People with learning disabilities have poorer health outcomes and poorer experiences using healthcare services compared to those without learning disabilities. In addition, their life span is shorter, they are less likely to access health screening programmes and less likely to adhere to treatment regiments. These are just some of the issues that have been widely researched and established when it comes to providing healthcare for people with learning disabilities.
It is important to recognise that communication is central to delivering safe, effective, high quality patient care. Many issues arise when this is overlooked, particularly for population groups such as those with learning disabilities.
The Springwell Project was developed by Sussex Partnership NHS Foundation Trust (SPFT) with people with learning disabilities to improve experiences of using specialist health services. The Project developed a list of Springwell Standards to assist service providers in developing safer, inclusive services. As people with learning disabilities use services across the healthcare sector, these standards are equally useful for those delivering care at BSUH NHS Trust sites.
The Springwell Project came up with 4 Standards for Good Engagement, which are useful for everyone, even those without learning disabilities. They are:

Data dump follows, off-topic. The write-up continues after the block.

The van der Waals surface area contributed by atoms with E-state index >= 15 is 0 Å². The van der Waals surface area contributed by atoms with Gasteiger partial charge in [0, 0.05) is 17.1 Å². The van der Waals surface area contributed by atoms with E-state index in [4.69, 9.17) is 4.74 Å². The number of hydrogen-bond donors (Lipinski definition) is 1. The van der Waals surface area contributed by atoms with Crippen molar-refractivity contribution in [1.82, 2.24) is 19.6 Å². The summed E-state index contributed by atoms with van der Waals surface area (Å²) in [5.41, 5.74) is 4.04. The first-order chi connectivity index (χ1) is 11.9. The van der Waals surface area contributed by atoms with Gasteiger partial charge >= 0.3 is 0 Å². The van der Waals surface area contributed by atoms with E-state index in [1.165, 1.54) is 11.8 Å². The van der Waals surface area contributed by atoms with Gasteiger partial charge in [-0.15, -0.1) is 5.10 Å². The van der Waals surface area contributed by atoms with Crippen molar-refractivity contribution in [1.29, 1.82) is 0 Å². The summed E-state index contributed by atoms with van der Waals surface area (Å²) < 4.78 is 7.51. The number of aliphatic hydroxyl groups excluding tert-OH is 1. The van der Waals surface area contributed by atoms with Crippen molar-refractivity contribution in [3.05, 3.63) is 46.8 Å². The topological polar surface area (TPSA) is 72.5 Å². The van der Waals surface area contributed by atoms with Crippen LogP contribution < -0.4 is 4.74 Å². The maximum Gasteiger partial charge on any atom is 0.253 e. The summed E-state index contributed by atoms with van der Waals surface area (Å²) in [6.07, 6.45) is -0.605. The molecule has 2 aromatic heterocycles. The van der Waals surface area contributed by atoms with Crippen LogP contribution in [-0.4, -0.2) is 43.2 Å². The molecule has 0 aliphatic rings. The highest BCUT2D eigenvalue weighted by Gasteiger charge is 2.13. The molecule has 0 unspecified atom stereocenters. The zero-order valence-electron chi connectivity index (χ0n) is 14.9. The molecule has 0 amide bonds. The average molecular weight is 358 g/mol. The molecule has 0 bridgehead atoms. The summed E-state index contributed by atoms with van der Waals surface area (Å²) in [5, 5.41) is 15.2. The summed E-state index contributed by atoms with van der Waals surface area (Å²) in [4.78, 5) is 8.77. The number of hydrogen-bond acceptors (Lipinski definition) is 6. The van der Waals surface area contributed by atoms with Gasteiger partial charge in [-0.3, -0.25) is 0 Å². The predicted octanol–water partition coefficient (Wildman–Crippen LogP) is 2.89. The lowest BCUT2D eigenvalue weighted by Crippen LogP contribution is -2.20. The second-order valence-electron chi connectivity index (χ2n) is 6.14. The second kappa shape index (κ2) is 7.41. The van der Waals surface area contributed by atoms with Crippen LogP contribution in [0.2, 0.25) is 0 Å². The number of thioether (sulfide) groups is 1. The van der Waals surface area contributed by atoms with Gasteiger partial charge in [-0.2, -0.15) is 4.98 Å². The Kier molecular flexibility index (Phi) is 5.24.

- Supporting communication
- Getting to know about you
- Supporting your rights
- Making decisions together
You can find out more information about the Springwell Standards in the documents below:
Want to know more about the Springwell Project or get involved? You can review the resources below. These short videos are useful for anyone wanting to learn more about working with people with learning disabilities.
- Introduction to the Springwell Project
- Our standards
- Our service
- Initial assessment role play
- Questions and Answers : introduction plus all Q&As
- Individual Q&As
How do you make sure my care is all about me?
What if the person finds it difficult to communicate or understand things?
What if I don’t understand my care plan?
What if I don’t want anyone else to see my careplan?
What if I don’t agree with my careplan?
What happens after I have got my careplan?
Why do I also need a risk assessment?
What do I do if everything goes wrong?
Will I be part of every decision about me?